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Acute Pancreatitis and…What Else?

From an MS-DRG perspective, there are few disease processes that so commonly present with opportunities for CCs or MCCs that it is almost expected. Acute pancreatitis is one of those conditions. 

But before we get into the myriad of complications that can accompany acute pancreatitis, let’s first address an issue that could call the diagnosis into question– many providers are unfamiliar with the clinical criteria for acute pancreatitis. 

The revised Atlanta classification was published in 2012 and described the components necessary to make the diagnosis: 

The diagnosis of acute pancreatitis requires the presence of two of the following three criteria: 

  • Abdominal pain consistent with the disease 
    • acute onset of persistent, severe, epigastric pain with tenderness on palpation on physical examination 
  • Serum amylase and/or lipase > 3 times the upper limit of normal (normal range of amylase and lipase levels can differ depending on the assay used) 
  • Characteristic findings on imaging studies 
    • contrast-enhanced computed tomography (CT), magnetic resonance imaging (MRI), or transabdominal ultrasonography 

Often a clinician will diagnose acute pancreatitis in a patient with a mild lipase elevation and abdominal pain, with a normal-appearing pancreas on CT. While the diagnosis can be coded, it is advisable in such cases to consider querying the provider with an attachment describing the revised Atlanta criteria or escalating the case to your physician advisor. 

When the diagnosis is properly established with 2 of the 3 revised Atlanta criteria present, consideration then turns to finding evidence of complications or co-morbid conditions that offer opportunities to move the DRG from 440 Disorders of the pancreas except malignancy without CC/MCC to  

  • 439 Disorders of the pancreas except malignancy w CC or  
  • 438 Disorders of the pancreas except malignancy w MCC. 

Probably the most common complication is non-infectious SIRS (R65.10), a CC. Systemic inflammatory response syndrome is defined by the presence of >2 of the following features:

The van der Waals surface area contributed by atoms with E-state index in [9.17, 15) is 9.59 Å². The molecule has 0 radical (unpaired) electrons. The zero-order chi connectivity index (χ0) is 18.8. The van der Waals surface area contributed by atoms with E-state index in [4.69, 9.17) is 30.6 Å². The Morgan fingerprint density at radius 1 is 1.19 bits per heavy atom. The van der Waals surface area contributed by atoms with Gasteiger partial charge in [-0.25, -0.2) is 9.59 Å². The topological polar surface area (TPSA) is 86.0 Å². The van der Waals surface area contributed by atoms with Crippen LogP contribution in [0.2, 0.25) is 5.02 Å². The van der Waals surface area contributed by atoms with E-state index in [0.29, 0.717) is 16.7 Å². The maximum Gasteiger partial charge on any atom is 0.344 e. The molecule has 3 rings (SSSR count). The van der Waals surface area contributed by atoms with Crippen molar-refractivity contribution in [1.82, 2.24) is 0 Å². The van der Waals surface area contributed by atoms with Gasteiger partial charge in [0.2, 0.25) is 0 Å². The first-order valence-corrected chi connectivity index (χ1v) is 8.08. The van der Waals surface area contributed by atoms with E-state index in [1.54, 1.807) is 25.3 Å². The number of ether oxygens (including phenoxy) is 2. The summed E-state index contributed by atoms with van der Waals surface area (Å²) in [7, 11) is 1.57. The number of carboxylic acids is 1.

• Temperature change: Fever (core temperature >38.3oC or 100.9oF) or hypothermia (core temperature <36oC or 96.8oF) 
  • WBC change: Leukocytosis (WBC> 12,000) or leukopenia (WBC< 4,000) or >10% band forms with normal WBC 
  • Heart rate increase (tachycardia): >90 bpm or >SD above normal value for age 
  • Respiratory rate increase (tachypnea): RR >20 or pCO2< 32mmHg 


  • Caution: the above clinical indicators used ought not be explained by the presence of another process. For example, patients with acute pancreatitis frequently have severe abdominal pain, often in the range of 7-10/10 on a pain scale. This would certainly explain a modest increase in heart rate. 
  • Occasionally a patient with acute pancreatitis will initially be thought to have a possible infectious process (note: while pancreatic necrosis, phlegmon or pseudocysts may become infected, it is rare for acute pancreatitis to have an infectious etiology). Commonly, they will have at least one Sepsis-2 criterion that falls outside of the SIRS criteria (e.g., elevated lactate, CRP, glucose, etc.). When the infectious etiology is ruled out, the sepsis diagnosis is also negated. Many providers mistakenly assume that any sepsis markers would (by default) represent non-infectious SIRS. Only those listed above are proper SIRS criteria. 

Other complications of acute pancreatitis that are either CCs or MCCs* 

K86.3 Pseudocyst   R65.11 Non-infectious SIRS with organ dysfunction 
J91.8 Pleural effusion in conditions classified elsewhere  J96.0- Acute respiratory failure (unspecified, hypoxic or hypercapnic) 
R57.9 Shock, unspecified  J80 ARDS 
N17.9 Acute kidney injury  R57.1 Hypovolemic shock or R57.8 Other shock (when d/c’d alive) 
  G93.41 Metabolic encephalopathy 

*these represent more severe cases of acute pancreatitis 

Additionally, acute pancreatitis risk factors or common comorbid conditions offer opportunities for CC or MCC capture: 

  • F10.239 Alcohol dependence with withdrawal (CC) 
  • E44.1 Mild or E44.0 Moderate protein-calorie malnutrition (CC) 
  • E43 Severe protein-calorie malnutrition (MCC) 
  • E46 Malnutrition NOS (CC) 
  • Z68.4- BMI> 40 (CC), with code for overweight or obesity such as E66.01 (Severe/morbid obesity) 

In closing, whenever a patient is admitted with acute pancreatitis, there is a reasonable probability of uncovering other impactful diagnoses by asking, “what else? 

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